Posts Tagged ‘Luca Francesconi’

An Aural-Oral Assault

In Classical Music, Opera, Review on June 22, 2014 at 3:57 pm

Review – Quartett (Linbury Theatre, Saturday 21 June 2014)

Marquise de Merteuil – Angelica Voje
Marquis de Valmont – Mark Stone

Director – John Fulljames
Set & Costume Designs – Soutra Gilmour
Film Designs – Ravi Deepres
Lighting Design – Bruno Poet
Sound Design – Sound Intermedia
Computer Music Design – Serge le Mouton

London Sinfonietta

Andrew Gourlay (Conductor)

There is no denying that Luca Francesconi’s Quartett is a remarkable work.

Perhaps inadvertently, the Royal Opera House has created a French Revolutionary parallel with their recent and most excellent Carmélites.

And while both operas make an impact in very different ways, personally whether the impact of Quartett is as noteworthy or long lasting as that of Carmelites is debatable.

In the programme, the composer wrote that the music is “consistent” and that he used “expressive tensions” rather than styles. There was no denying that the music was never anything but tense – almost unbearably so and all the time. However the reliance on these tensions rather than a sense of structure (or form) doe question whether Francesconi could write anything longer than a single act opera.

In Quartett, Franesconi combined live music expertly played it must be said by the London Sinfonietta under the skillful baton of Andrew Gourlay, with both pre-recorded sounds and music. The players in the pit displayed a virtuosity that underlines why it is the leading contemporary music ensemble in Europe today.

The singers, Angelica Voje and Mark Stone also acquitted themselves brilliantly. Neither gave any sense that they were anything else but comfortable and confident in this music. Ms Voje however had the slight edge, finding a level of emotional delivery of words and music that sometimes eluded Stone. Halfway through the performance I did suddenly think how I would want to see Ms Voje in Handel. She has a bright, gleaming and flexible soprano of impressive range, and I was pleasantly surprised to then see has in fact sung Handel with ETO. I shall be looking out for her in future.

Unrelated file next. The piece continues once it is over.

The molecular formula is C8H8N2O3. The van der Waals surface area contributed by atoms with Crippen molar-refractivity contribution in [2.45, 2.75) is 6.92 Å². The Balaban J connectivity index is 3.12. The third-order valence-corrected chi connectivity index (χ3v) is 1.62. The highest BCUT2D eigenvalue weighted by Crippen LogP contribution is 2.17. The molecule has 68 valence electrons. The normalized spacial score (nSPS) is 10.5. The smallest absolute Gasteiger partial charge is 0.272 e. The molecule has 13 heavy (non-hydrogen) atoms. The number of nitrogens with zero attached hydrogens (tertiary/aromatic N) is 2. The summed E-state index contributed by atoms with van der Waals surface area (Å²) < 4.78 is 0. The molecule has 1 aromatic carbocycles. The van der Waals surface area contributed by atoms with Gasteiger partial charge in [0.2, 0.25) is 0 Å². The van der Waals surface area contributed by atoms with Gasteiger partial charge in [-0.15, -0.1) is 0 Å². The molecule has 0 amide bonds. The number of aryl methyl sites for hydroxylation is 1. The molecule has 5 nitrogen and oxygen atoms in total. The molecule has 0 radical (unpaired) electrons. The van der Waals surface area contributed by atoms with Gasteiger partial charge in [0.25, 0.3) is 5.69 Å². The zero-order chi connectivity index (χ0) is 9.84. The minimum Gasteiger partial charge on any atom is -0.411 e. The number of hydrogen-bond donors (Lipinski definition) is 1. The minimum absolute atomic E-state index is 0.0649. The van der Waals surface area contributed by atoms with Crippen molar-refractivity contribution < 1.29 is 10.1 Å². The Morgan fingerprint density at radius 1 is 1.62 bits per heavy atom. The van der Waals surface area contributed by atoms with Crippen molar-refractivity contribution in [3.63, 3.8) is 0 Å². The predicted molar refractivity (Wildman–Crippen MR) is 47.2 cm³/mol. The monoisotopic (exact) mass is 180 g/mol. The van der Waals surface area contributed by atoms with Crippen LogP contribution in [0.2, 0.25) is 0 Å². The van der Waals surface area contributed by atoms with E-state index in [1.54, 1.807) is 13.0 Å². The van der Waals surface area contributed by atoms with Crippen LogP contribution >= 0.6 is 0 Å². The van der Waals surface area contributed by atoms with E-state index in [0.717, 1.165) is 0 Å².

Perhaps unwisely, Francesconi also wrote the libretto. Taking as his starting point Heiner Müller’s play of the same title which was in turn ‘freely inspired’ by de Laclos’ Les Liaisons Dangereuses, it didn’t work. He had removed any sense of humanity from the two protagonists. Without it, it becomes difficult – if not impossible – to understand why they are as they are. And while the language used was simple, it felt unwieldy – almost like an unfinished draft.

It might have been intentional, but with both words and music equally relentless and brutal all the time, it felt that Francesconi hadn’t written so much an opera than a complete assault on the senses.

On stage itself, James Fulljames’ vision was simple yet compelling. I didn’t realize that the Linbury had the facility to split the audience on either side of the stage and here it worked. More than feeling like the voyeurs that the composer intended, it was more like watching a gladiatorial fight of some kind.

I am not sure that Deepres’ video projections added anything. Projected as they were on lengths of hanging fabric, they were unclear and only offered the slightest respite from what was happening on the gangway cum stage.

By the end, Francesconi’s Quartett had delivered – hammer blow by hammer blow -an emotional numbness rather than anything else. Any emotional colour – as found in de Laclos original work – had been shorn from the retelling of a classical tale of love and revenge and the music bludgeoned rather than heightened the senses.

But in a perverse way, despite all of this, it made for a compelling evening.

New operas are vital if the art form is to survive. Most recently we had Julian Anderson’s flawed The Thebans, and before that Benjamin’s Written on Skin and Anna Nicole by Turnage.

Francesconi’s overtly intellectual approach is to be lauded. Francesconi is quoted as saying “It is not easy to compose an opera today. It is an incredibly rich form, but we have to completely change our definition. When we say ‘opera’ we normally think of the 19th century. For me … it is a fantastic multimedia machine.”

H has been commissioned by the Royal Opera House to write a new work for 2020. It will be interesting to see what comes of this because at the end I did wonder if his approach was at the expense of a truly musical and emotional experience.


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